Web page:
Modelling abrupt shifts of fish recruitment and growth

Tang, Xiaozhuo (2021) Modelling abrupt shifts of fish recruitment and growth. Masters thesis, Memorial University of Newfoundland.

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Regime shifts in marine ecosystems may result in abrupt changes in fish population dynamics, and not accounting for such shifts could have potentially large and far-reaching consequences for fisheries assessment and management decisions. In this work, I develop a methodology to model abrupt shifts in recruitment and somatic growth, which are two key processes in controlling fish population dynamics. In Chapter 1, I review the impacts of regime shifts on fish populations and find that abrupt shifts in productivity are very common among global fish species. In Chapter 2, I introduce the approach of modelling recruitment and regime shifts. The methodology includes a hidden Markov model for the unobserved environmental regimes, a stock-recruitment (SR) model for the regime-specific SR function, the maximum likelihood approach for evaluating the marginal likelihood, and the corrected Akaike information criterion (AICc) for the model selection. I conduct simulation tests to evaluate the performance of the method and results indicate that our method can objectively identify the unobserved environmental regimes and estimate regime-specific SR model parameters well. In Chapter 3, I extend the hidden Markov approach to model abrupt shifts in fish growth using a von Bertalanffy growth model (VBGM). Simulation results demonstrate that the method can accurately identify abrupt shifts in growth and estimate regime-specific growth parameters well. I apply both the hidden Markov stock-recruit model (HMSM) and the hidden Markov growth model (HMGM) to an Atlantic cod stock on the southern Grand Bank off Newfoundland, Canada. Results indicate that the cod stock has two distinct recruitment regimes and two distinct growth regimes, and our method identify one abrupt shift in recruitment and four abrupt shifts in somatic growth. I consider the methodology proposed in this thesis as a useful tool to model regime-like changes of fish population dynamics. In Chapter 4, I discuss the management implications of abrupt shifts in fish population dynamics and present the current challenges of managing fish stocks under marine ecosystem regime shifts. I consider the conditions under which our method might be useful to better assess and manage fish populations under changing environmental regimes.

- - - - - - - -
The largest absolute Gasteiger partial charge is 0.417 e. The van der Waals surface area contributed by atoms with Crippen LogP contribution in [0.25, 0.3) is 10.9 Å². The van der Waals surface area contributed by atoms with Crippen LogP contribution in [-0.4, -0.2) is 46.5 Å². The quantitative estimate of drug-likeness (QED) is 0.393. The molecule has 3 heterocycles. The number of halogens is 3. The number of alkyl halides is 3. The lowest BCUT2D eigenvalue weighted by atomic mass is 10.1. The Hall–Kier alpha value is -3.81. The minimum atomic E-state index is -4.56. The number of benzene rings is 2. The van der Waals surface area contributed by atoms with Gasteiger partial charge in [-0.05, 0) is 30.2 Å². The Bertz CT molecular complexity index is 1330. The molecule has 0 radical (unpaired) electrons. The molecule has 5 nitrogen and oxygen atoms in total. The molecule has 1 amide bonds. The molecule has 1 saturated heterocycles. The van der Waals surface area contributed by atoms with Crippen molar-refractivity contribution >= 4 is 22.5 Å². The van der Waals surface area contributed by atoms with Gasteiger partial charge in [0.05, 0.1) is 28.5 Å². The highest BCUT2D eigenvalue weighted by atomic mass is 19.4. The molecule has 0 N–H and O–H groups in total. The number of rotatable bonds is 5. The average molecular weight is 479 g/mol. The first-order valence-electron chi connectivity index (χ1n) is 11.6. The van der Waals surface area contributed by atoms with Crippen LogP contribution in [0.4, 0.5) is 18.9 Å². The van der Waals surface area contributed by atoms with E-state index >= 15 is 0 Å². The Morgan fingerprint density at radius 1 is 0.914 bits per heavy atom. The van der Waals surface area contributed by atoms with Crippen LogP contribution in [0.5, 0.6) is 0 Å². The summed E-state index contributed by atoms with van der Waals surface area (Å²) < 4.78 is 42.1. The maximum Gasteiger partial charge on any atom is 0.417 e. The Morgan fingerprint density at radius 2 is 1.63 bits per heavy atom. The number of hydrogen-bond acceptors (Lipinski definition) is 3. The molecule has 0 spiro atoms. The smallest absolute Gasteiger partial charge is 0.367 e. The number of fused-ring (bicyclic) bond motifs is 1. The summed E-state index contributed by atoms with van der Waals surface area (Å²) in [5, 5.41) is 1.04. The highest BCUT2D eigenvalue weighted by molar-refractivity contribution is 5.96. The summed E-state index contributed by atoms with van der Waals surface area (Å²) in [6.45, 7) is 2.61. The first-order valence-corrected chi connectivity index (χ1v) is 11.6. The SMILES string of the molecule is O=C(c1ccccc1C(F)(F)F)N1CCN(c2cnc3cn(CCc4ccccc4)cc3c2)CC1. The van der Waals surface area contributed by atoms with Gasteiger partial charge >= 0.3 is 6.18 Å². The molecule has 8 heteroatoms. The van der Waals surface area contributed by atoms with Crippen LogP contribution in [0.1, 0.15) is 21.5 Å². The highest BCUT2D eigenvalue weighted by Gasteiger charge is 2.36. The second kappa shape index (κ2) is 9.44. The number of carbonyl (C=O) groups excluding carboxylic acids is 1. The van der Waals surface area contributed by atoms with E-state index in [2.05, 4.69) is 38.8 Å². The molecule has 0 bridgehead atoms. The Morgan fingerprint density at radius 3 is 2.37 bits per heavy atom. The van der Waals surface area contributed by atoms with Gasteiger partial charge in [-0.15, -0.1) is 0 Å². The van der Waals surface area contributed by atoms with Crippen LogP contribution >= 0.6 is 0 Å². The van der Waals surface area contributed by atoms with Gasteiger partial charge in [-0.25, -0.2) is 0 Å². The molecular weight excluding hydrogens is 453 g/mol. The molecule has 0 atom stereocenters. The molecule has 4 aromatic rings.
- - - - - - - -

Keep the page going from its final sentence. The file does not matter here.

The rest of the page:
Item Type: Thesis (Masters)
Item ID: 15204
Additional Information: Includes bibliographical references (pages 79-93).
Keywords: regime shifts, abrupt shifts, recruitment, growth, hidden Markov model
Department(s): Marine Institute > School of Fisheries
Date: July 2021
Date Type: Submission
Digital Object Identifier (DOI):
Library of Congress Subject Heading: Marine ecology--Grand Banks of Newfoundland; Fish communities--Grand Banks of Newfoundland; Fish populations--Monitoring--Grand Banks of Newfoundland; Marine fishes--Grand Banks of Newfoundland; Hidden Markov models; Fisheries--Grand Banks of Newfoundland; Codfish--Grand Banks of Newfoundland.

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